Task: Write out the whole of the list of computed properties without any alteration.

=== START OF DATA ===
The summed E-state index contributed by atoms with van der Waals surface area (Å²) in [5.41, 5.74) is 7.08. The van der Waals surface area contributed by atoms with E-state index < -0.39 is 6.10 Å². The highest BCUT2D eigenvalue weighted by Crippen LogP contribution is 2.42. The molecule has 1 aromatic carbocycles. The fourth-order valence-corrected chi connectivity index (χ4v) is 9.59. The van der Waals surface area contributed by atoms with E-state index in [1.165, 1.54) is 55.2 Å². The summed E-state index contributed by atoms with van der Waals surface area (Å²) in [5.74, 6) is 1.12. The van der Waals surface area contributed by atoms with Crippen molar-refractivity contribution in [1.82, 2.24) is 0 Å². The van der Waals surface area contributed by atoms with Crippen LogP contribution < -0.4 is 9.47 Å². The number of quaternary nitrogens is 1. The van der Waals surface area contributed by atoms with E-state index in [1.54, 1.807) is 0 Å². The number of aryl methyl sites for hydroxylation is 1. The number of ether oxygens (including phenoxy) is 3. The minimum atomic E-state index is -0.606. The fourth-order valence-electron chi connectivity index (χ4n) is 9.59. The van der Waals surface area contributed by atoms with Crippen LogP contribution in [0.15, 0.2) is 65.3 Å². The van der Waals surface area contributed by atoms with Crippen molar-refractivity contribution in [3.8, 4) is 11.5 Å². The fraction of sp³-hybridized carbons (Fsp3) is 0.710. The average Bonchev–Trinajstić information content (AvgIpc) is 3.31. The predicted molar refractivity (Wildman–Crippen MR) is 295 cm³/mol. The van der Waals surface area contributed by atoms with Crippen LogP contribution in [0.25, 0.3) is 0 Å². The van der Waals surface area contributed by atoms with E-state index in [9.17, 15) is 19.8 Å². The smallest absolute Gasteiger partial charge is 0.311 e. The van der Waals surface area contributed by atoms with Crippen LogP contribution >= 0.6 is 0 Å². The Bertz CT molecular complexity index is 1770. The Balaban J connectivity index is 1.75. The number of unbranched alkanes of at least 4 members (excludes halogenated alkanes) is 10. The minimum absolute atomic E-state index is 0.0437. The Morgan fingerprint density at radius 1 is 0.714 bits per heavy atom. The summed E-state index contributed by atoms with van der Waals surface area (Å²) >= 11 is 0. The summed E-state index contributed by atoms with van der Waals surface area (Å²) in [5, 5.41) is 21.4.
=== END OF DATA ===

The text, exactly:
The summed E-state index contributed by atoms with van der Waals surface area (Å²) in [5.41, 5.74) is 7.08. The van der Waals surface area contributed by atoms with E-state index < -0.39 is 6.10 Å². The highest BCUT2D eigenvalue weighted by Crippen LogP contribution is 2.42. The molecule has 1 aromatic carbocycles. The fourth-order valence-corrected chi connectivity index (χ4v) is 9.59. The van der Waals surface area contributed by atoms with E-state index in [1.165, 1.54) is 55.2 Å². The summed E-state index contributed by atoms with van der Waals surface area (Å²) in [5.74, 6) is 1.12. The van der Waals surface area contributed by atoms with Crippen molar-refractivity contribution in [1.82, 2.24) is 0 Å². The van der Waals surface area contributed by atoms with Crippen LogP contribution < -0.4 is 9.47 Å². The number of quaternary nitrogens is 1. The van der Waals surface area contributed by atoms with E-state index in [1.54, 1.807) is 0 Å². The number of aryl methyl sites for hydroxylation is 1. The number of ether oxygens (including phenoxy) is 3. The minimum atomic E-state index is -0.606. The fourth-order valence-electron chi connectivity index (χ4n) is 9.59. The van der Waals surface area contributed by atoms with Crippen LogP contribution in [0.15, 0.2) is 65.3 Å². The van der Waals surface area contributed by atoms with Crippen molar-refractivity contribution in [3.8, 4) is 11.5 Å². The fraction of sp³-hybridized carbons (Fsp3) is 0.710. The average Bonchev–Trinajstić information content (AvgIpc) is 3.31. The predicted molar refractivity (Wildman–Crippen MR) is 295 cm³/mol. The van der Waals surface area contributed by atoms with Crippen LogP contribution in [0.25, 0.3) is 0 Å². The van der Waals surface area contributed by atoms with E-state index in [9.17, 15) is 19.8 Å². The smallest absolute Gasteiger partial charge is 0.311 e. The van der Waals surface area contributed by atoms with Crippen LogP contribution >= 0.6 is 0 Å². The Bertz CT molecular complexity index is 1770. The Balaban J connectivity index is 1.75. The number of unbranched alkanes of at least 4 members (excludes halogenated alkanes) is 10. The minimum absolute atomic E-state index is 0.0437. The Morgan fingerprint density at radius 1 is 0.714 bits per heavy atom. The summed E-state index contributed by atoms with van der Waals surface area (Å²) >= 11 is 0. The summed E-state index contributed by atoms with van der Waals surface area (Å²) in [5, 5.41) is 21.4.